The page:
He said his party will not back a speaker or nominate ministers until the UK alters the Northern Ireland Protocol.
“Today the DUP will not support the election of a speaker in the Assembly,” he said in a statement to the News Letter.
Sir Jeffrey continued: “Some parties who just a few months ago were mocking the promise of decisive action from the DUP in relation to the Protocol are the very same parties now feigning surprise and outrage at a political party keeping its promise to the electorate.
“Devolution was restored on the basis of the ‘New Decade, New Approach’ agreement. We have seen delivery of, or significant progress towards nearly every aspect of that document except one.
“That is the UK government’s promise to legislate to respect Northern Ireland’s place within the UK internal market.
“Twenty-eight months since that promise was made and 16 months since it should have been delivered, unionists cannot stand accused of lacking patience.”
Sir Jeffrey vowed: “I have both patience and resolve in equal measure to see the Irish Sea border removed and stable as well as sustainable devolution restored.
“Unionist concerns on the Northern Ireland Protocol are not merely some political squabble which is impacting upon Stormont. The protocol is a direct challenge to the principles that have underpinned every agreement reached in Northern Ireland over the last 25 years. It erodes the very foundations that devolution has been built upon.”
Yesterday Michelle O’Neill, Sinn Fein vice-president and first minister in any new Executive, appealed to the DUP to join with all the other main parties at Stormont and nominate a speaker leading the way to a power-sharing administration.
The Assembly is due to have its first sitting today following an historic election result which saw Sinn Fein become the first nationalist or republican party to top the poll.
Ms O’Neill has once again urged the DUP to enter a new Executive.
Speaking at the Balmoral Show yesterday she said: “It is not acceptable or not good enough that the DUP won’t turn up or won’t nominate for the position of speaker or the title of first or deputy first ministers.
“The public here that I’ve been speaking to today want an Executive, want an Assembly. They want it working for them, they want money in their pockets to deal with the cost-of-living crisis and we can do all of that whilst trying to make the smooth implementation of the protocol.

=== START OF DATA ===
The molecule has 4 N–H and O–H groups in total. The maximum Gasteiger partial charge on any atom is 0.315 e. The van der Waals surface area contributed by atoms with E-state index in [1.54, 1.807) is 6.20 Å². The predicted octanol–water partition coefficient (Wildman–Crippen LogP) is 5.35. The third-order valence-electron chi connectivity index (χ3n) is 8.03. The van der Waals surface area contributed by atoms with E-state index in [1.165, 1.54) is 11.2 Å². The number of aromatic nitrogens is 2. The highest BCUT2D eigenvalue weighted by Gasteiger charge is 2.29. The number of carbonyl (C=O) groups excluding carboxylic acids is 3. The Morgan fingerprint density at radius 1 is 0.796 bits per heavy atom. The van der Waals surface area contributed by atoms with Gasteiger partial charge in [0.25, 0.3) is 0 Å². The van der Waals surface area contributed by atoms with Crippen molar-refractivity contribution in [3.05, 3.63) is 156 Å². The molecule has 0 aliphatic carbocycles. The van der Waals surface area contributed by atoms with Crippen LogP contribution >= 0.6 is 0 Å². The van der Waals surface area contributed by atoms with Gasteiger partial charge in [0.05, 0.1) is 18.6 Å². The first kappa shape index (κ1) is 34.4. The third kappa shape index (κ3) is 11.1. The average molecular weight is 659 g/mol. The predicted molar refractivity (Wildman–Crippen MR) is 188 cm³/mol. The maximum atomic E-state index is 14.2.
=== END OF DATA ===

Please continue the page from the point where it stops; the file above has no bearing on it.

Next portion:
“We will not be held to ransom by the Tory government, their internal fights between their own members.
“We are all being held to ransom here and that is not acceptable.”
She added: “I think it is incredulous that the DUP would even consider not nominating.
“The public here just voted in an election – they voted for politicians to work together, they voted for political parties to work together to put money in their pocket to deal with the cost-of-living crisis, to start to fix our broken health service.”
On the DUP’s refusal to nominate Ms O’Neill added: “I don’t think that is acceptable when they have just been before the electorate and the people have voted to have politics working for them.”
Paula Bradshaw, Alliance Party MLA for South Belfast, described the DUP’s veto on the speaker and over all the Executive as a “shameful subversion of democracy” adding that “it merely demonstrates the veto system is no longer fit for purpose and should be swiftly abolished”.
The trade union movement has expressed concern that the Executive has not been formed at a time of the cost-of-living crisis and with workers forced to take industrial action to get pay that matches rising inflation.
Owen Reidy, assistant general secretary of the Irish Congress of Trade Unions, said: “Refusing to form an Executive in this instance does not in any way address or alter issues around the protocol.
“Refusing to establish a Northern Ireland Executive on this occasion is wrong, as it was wrong on the last occasion. The time for the restoration of the Executive is now.”